KEDIRI, a residency in East Java, Dutch East Indies, bounded on the east by Pasuruan, on the west by Madiun, on the north by Surabaya, and on the south by the Indian ocean. The middle eastern and middle western parts are very hilly, with high mountains, Mt. Willis 7,481 ft., and Mt. Kelut, 5,625 ft., also the extreme south, and limestone hills of low formation shut off practically all the coast from the interior, which consists of fertile plains bordering the river Brantas, which flows from the eastern border in a westerly direction and then turns north-eastwards and continues to the northern border. Area 7,042 sq. kilometres; pop. 2,469,955 Europeans and Eurasians, 25,811 foreign Asiatics, including Chinese). The natives are almost entirely Javanese. Rice (giving a yield of 2,798 lb. per acre ), sugar-cane, cotton, coffee, cocoa, coca, cassava, ground nuts and coconuts are grown; the principal crops are those of cassava and sugar cane, and there are tapioca and sugar factories; teak is obtained from the forests. Kediri (pop. 48,567), is the capital. It is on the banks of the Brantas, and is one of the centres of the sugar indus try; there are remains of Hindu temples in the neighbourhood (see JAVA). Other towns are Blitar (pop. 27,846), with the ruins of Panataram temple (Hindu) near by, Tulung Agung (pop. 31,767), Kertosono and Papar. All these towns are on the rail way which branches off from the main line to Surabaya at Ker tosono and runs southwest to Tulung Agung, and thence eastwards to Blitar, and on into Pasuruan. Steam tramways connect with Wates, Para and Kepung, other small towns. The Brantas is navigable. There are no harbours on the coast. Kediri was made into a residency in 1830, just after the war in Central Java. KEDU (Dutch, Kedoe), a residency in Middle Java, Dutch East Indies, bounded east by Surakarta and Jokjakarta, north by Semarang, west by Banjumas, and south by the Indian ocean. Area 4,66o sq. km.; pop. (1930) 2,129,894 (6,563 Europeans and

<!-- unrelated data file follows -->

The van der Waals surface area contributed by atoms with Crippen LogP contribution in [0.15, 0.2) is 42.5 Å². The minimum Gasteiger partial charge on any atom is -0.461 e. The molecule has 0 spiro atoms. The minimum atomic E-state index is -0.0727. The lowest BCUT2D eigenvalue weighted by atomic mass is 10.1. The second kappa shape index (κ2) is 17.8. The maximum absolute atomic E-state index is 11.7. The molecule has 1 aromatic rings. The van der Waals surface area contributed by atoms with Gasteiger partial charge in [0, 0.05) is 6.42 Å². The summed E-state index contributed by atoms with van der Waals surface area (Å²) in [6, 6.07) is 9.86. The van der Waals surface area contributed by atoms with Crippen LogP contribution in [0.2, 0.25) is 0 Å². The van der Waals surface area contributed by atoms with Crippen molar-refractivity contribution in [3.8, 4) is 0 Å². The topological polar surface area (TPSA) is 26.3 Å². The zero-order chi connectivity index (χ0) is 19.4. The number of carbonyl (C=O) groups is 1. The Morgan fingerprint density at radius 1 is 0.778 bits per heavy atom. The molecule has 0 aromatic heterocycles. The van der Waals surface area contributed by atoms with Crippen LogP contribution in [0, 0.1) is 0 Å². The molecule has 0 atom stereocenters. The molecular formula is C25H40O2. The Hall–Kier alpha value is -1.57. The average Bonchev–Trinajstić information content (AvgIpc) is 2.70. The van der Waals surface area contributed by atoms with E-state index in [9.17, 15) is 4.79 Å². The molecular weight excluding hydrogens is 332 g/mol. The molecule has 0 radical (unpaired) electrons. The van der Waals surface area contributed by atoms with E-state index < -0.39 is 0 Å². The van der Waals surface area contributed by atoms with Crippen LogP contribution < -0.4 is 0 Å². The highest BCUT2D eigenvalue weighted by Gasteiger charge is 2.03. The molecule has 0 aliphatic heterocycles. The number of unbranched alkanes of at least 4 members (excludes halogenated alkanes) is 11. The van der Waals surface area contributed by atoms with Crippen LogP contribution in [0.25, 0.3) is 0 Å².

Eurasians). Kedu is one of the most densely inhabited regions in the world. The natives are almost wholly Javanese. There are high mountains all along the eastern border, in the centre, Mt. Sumbing (10,955 ft.), and north of Sumbing, where lie Mt. Sen doro (10,318 ft.) and the Dieng plateau (6,500 ft.). The popu lation is chiefly in the fertile valley which spreads on either side of the river Praga (there are three small rivers in the south), which runs southwards to the sea between the mountain ranges. The coast is a difficult one, with high sand ridges, and it has no harbours. Principal crops are rice, sugar-cane, tobacco and coco nuts; maize, rubber and ground-nuts are grown, and timber woods are extracted from the forests. Magelang, pop. 52.944 (4,169 Europeans and Eurasians), is the capital. Its altitude (1,250 ft.), gives it a comparatively cool climate, and it is an important mili tary station. It is on the steam tramway which traverses Kedu from south to north, running from the main railway line at Jokjakarta northwards to Parakan, and is a convenient starting place for Boro Budur and Mendut (see JAVA), which lie a few miles to the south. Another important town is Wonosobo, altitude 3,400 ft., which may be termed the capital of the Dieng plateau. It is connected by steam tramway with the main railway line at Purwakerto, in Banjumas, and is the rendezvous of travellers wishing to explore the highly interesting Hindu ruins of the Dieng plateau (see JAVA). Other towns are Muntilan, with a large Chinese colony, Purworejo (pop. 24,645), Krakal (thermal springs), Kebumen (pop. 14,102), Kutuarjo and Setjang, junc tion for a steam tramway connecting with Semarang. The main railway line from Batavia to Surabaya traverses the southern part of Kedu. The rivers are not navigable. Kedu was made into a residency in the time of Raffles.